Tornado warnings require immediate suspension of all outdoor play with appropriate evacuation to appropriate shelter. Underground shelters such as storm cellars and basements offer the best protection from a tornado. However, other shelter options to consider are:

  • A small interior room or hallway on the lowest floor possible of a sturdy building. Baseball dugouts, tents, and sheds are not appropriate shelters.
  • Rooms constructed with reinforced concrete, brick or block with no windows and a heavy concrete floor or roof system overhead.
  • Avoid auditoriums, cafeterias and gymnasiums, which have flat, wide-span roofs that can be ripped off in high winds.

Avoiding Heat Illness:

Educate all staff and players on pre-activity hydration and the prevention of heat illness. We encourage use of our article “Heat Illness: Avoidance and Prevention” to satisfy this requirement.

Be prepared to postpone or reschedule practices or games to avoid peak temperatures. Ensure that water and/or sports drinks are readily available. Schedule mandatory fluid breaks during practice and games. Modify the duration, intensity, and equipment usage during practices as necessary. Likewise, modify the game rules to allow unlimited substitutions.

Make use of the Wet Bulb Globe Temperature (WBGT), which is the new standard for decision making. Keep a WGBT meter on site or use the Weather FX app, available on iTunes and Google Play.

Create and always follow an emergency action plan for participants who do become ill from heat. Include plans for EMS access to the venue. When a player presents symptoms of heat stroke, call immediately EMS and start cold water immersion while waiting for their arrival. A cold water immersion tub should be available on location. It does not need to be expensive as a Rubbermaid container or plastic kiddie pool will work.

Concussions/Brain Injury

We highly recommend the sports organization adopt and implement our Concussion Awareness Risk Management Program as part it overall risk management program.

Post Injury Treatment

  • First Aid: No staff member administering first-aid should exceed the scope of his or her training. Stabilizing and preventing the injury from worsening is the purpose of first aid. After achieving stabilization, allow medical professionals provide all further treatment. Provide EMS with participant’s Emergency Information and Medical Consent Form.
  • Medical Emergency: Call 911 if immediate attention is necessary. Refer to the site map when speaking to EMS to provide clear instructions about the location of the facility.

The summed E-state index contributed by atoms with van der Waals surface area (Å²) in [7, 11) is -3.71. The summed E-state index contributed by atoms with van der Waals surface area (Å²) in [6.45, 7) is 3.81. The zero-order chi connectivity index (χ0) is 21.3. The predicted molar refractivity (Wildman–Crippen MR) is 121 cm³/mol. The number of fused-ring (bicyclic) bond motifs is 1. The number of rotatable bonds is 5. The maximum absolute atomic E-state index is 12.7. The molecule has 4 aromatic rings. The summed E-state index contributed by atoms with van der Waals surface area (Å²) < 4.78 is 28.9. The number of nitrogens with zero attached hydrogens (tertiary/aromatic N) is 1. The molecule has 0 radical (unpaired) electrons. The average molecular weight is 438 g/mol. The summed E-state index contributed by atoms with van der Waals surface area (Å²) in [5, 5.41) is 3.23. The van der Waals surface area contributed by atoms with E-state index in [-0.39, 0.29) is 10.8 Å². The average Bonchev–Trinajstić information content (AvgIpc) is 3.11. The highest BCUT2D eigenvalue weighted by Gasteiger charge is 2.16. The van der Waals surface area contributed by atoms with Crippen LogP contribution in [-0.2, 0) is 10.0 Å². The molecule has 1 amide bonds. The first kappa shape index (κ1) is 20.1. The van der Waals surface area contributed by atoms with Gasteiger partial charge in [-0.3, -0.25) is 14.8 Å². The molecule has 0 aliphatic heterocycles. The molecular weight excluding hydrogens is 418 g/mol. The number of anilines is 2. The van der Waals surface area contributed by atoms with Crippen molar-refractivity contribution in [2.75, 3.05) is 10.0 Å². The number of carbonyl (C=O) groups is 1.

• Parent Notification: Notify parents/guardians immediately when a treatable injury occurs.
  • Notification of Risk Management Officer: Notify your RMO who initiates documentation of the injury.
  • Return to Play: Require players treated by a medical professional to provide a written return-to-play clearance form from one of the medical professionals listed in the Pre-participation Screening paragraph above. However, note that some states and governing bodies will only allow MDs and DOs to sign such a form after a concussion. Do not put pressure on players to return too early. Honor the instructions of healthcare professional. 
  • Concussions: Follow the removal, treatment, and return-to-play protocols that can be found in our Concussion Awareness Risk Management Program.

Cheer Injuries: Low Frequency But High Severity

Risk management and coach training integral to safety

In the last 20 years, high school cheerleading has morphed from an activity on the sidelines of the athletic field to a highly competitive sport. This and the increasingly difficult stunts cheerleaders perform are contributors to the increase in serious cheer-related injuries. However, findings of a recent study published in Pediatrics show that cheer injuries tend to be more severe in nature but fewer in number in comparison to almost all other high school sports.

The study’s results found that only gymnastics had a higher proportional rate of injuries than cheer that resulted in athletes being benched for periods of three weeks to an entire season. Other significant findings are that male cheerleaders are more likely to experience injuries and that most injuries occur during practice.

What’s behind the injuries and how to prevent them

Nearly half of cheer injuries are suffered by cheerleaders who make up the formation bases for pyramids and other stunts. Fliers account for 36 percent and spotters 10 percent.